Poteet Theatre ‘s production of Ken Ludwig’s 1986 farce provides a light and amusing evening of entertainment. Deftly directed by Chuck Tweed, the ensemble cast of “Lend Me A Tenor” glides effortlessly through the French-style farce and delivers all the laughs.
Set in 1934 Cleveland, the show explores what happens when a famous tenor, brought in by the local opera company to sing Verdi’s “Otello,” is suddenly and apparently unavailable at the last minute. Tweed has quite correctly resisted the temptation to update or modernize the setting by very much; the Poteet version looks more like the 1950s, and either period works for the story. In the time before cell phones and instant messaging, mistaken identity, being in the wrong place at the wrong time, and people coming and going through many coincidental doors is believable comedy.
Tweed and his cast have gotten all the references and jokes without slamming any of them. Mark Gold gives us a charming and much distressed Max, the hapless assistant who is pressed into service as a stand-in for a famous tenor Tito Merelli. He plays perfectly opposite Barrett Davidson as Saunders, the loud and bombastic opera producer. Davidson and Gold play off each other with tight comedic balance; Saunders is pushy, and Max is much too easily swayed, but we don’t feel that Saunders is a bully or that Max is a worthless wimp. By the end of the play, both have changed a little, and the actors make that transition very naturally and believably.
Morgen Moseley as Maggie Saunders is charming and balances the relationships of all the men. She is almost engaged to Max, has a crush on the famous tenor, and runs her father’s personal life—and insists on being her own woman as she does it.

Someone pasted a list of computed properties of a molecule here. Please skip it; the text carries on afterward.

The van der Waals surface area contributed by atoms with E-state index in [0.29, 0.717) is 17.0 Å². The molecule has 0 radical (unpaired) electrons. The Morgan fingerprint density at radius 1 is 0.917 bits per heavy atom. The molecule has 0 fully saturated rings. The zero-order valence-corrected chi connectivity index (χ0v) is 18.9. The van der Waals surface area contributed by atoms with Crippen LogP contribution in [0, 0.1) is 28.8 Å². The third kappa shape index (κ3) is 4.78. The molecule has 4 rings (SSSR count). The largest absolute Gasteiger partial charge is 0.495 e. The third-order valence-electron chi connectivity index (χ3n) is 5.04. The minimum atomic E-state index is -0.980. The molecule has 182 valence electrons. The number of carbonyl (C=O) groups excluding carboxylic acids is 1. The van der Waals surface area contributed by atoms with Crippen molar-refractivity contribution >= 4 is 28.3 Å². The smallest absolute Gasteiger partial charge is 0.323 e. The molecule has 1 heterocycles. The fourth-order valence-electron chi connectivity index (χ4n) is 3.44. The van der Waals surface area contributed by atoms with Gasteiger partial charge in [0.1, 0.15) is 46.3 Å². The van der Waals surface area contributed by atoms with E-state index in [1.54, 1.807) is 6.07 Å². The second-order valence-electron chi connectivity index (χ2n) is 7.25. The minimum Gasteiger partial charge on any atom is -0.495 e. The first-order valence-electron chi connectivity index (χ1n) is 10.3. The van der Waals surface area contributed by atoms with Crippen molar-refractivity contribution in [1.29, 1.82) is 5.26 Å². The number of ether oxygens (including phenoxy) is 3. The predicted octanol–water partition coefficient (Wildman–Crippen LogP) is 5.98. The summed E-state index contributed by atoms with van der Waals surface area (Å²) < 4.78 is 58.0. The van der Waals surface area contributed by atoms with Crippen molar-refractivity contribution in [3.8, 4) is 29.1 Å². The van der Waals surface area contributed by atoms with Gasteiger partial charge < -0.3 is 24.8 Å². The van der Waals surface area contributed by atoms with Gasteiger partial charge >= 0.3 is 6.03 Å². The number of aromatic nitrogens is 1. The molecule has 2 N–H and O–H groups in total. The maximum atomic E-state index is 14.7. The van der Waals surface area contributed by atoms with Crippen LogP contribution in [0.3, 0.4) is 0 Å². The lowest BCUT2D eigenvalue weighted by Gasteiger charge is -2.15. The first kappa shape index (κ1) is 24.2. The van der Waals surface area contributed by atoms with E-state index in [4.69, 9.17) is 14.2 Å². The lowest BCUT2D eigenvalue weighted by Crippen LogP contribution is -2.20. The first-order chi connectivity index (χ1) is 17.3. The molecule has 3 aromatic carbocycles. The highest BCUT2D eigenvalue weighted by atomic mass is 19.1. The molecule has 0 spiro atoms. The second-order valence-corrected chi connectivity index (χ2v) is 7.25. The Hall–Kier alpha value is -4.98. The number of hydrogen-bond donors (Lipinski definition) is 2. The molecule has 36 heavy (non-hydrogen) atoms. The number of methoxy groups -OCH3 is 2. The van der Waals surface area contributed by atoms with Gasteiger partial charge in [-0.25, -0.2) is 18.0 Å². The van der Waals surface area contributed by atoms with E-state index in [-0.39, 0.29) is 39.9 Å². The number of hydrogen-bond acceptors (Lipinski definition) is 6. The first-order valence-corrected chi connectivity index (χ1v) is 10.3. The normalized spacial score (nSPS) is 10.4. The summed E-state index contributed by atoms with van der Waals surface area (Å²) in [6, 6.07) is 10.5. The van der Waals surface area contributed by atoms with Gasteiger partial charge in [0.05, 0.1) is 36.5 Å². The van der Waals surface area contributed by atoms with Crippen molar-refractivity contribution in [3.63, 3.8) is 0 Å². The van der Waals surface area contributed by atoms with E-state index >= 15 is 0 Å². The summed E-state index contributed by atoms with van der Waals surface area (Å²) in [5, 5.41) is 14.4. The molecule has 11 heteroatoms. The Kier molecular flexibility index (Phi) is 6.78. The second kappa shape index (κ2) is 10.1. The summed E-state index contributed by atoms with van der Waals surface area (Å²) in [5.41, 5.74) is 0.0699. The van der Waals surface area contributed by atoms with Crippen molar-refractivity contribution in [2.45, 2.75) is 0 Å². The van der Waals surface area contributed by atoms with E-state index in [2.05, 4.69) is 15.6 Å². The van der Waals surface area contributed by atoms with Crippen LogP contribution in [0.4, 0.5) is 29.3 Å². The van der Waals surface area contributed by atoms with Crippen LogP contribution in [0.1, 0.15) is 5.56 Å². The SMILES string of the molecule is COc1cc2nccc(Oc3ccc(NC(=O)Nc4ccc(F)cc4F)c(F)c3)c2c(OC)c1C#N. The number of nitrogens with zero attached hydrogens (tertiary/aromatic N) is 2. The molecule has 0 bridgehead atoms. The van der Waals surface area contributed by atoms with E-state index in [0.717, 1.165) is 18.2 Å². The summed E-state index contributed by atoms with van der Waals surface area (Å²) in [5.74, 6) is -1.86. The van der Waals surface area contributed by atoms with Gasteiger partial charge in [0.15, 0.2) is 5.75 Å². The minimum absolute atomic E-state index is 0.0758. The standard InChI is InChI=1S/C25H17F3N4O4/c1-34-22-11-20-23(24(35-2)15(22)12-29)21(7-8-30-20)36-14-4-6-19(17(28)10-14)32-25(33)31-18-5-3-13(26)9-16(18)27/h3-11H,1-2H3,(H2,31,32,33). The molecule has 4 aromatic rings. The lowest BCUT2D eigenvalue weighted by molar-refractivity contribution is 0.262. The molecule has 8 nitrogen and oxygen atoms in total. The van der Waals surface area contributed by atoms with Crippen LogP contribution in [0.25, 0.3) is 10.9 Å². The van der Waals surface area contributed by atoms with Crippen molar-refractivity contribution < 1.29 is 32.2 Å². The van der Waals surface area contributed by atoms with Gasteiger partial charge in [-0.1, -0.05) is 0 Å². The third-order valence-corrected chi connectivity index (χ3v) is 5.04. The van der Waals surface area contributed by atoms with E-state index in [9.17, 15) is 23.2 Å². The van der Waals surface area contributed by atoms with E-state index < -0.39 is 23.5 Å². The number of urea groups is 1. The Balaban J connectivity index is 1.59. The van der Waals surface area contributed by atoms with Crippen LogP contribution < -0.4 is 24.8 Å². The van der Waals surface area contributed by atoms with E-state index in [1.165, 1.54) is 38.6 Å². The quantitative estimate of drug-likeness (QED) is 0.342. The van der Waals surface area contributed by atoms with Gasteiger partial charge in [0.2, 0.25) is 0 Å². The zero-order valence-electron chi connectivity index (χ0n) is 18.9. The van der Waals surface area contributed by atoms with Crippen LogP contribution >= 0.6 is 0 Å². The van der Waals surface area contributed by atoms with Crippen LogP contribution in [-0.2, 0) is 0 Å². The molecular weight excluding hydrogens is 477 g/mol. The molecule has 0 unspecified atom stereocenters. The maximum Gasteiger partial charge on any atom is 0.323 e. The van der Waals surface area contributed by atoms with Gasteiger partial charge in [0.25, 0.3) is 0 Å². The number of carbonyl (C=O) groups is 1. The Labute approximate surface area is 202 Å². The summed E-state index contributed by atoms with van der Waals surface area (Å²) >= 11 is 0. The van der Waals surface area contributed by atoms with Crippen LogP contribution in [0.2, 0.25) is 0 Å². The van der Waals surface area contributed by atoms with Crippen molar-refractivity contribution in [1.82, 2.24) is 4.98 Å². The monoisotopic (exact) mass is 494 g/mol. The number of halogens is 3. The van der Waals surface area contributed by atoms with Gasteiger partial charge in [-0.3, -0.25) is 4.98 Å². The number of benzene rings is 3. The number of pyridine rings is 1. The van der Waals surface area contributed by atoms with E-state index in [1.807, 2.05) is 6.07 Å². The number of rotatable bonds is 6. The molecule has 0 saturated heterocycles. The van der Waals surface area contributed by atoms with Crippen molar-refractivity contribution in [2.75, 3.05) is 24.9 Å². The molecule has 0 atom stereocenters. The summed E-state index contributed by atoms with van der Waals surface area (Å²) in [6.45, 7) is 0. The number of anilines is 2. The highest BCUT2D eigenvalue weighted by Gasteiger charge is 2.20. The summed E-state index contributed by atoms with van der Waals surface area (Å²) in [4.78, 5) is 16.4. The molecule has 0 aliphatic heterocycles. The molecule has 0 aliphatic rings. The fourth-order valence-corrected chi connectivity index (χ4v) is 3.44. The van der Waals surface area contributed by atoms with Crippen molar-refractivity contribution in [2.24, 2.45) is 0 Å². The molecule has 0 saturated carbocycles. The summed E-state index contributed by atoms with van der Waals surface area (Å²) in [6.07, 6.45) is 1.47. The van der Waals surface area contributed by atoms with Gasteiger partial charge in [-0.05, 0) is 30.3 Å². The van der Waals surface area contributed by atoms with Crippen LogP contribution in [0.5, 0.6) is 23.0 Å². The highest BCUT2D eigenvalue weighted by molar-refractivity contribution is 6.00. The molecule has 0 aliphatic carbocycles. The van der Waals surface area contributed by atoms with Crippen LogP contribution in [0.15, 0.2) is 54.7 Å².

Kingsley Adams brings us a Tito with just the right mix of bombast and naïveté—he is a man who lives life large, but who is at heart a simple man with simple tastes—he wants booze and women.
Christine Jolly as Maria, Tito’s much beleaguered wife, is properly volatile and passionate; Alex Prather as the intrusive bellhop is appropriately brash; and Chris Harris as Julia, the president of the opera guild with her own crush on Tito, is a delightful parody of Margaret Dumont. Caroline Miller as the seductive, predatory, and (in the end) realistic and supportive opera soprano is the icing on the cake.
This show depends on the chemistry of the cast and the timing of the doors. Director Tweed’s unit set places all the doors perfectly for ideal movement and comic timing. He has also played on the text; Ludwig chose “Otello” as for more than the opportunity to use a form of blackface as a disguise. Members of the audience familiar with either Shakespeare or Verdi will find another layer of fun in the references. There is even a handkerchief on prominent display for part of the show.
“Lend Me A Tenor” is playing at Poteet through April 19 on Thursdays-Saturdays at 8:00 p.m. and Sundays at 3:00 p.m., with an added 2:00 Saturday matinee performance April 19. Purchase tickets at poteettheatre.com or at (405) 609-1023.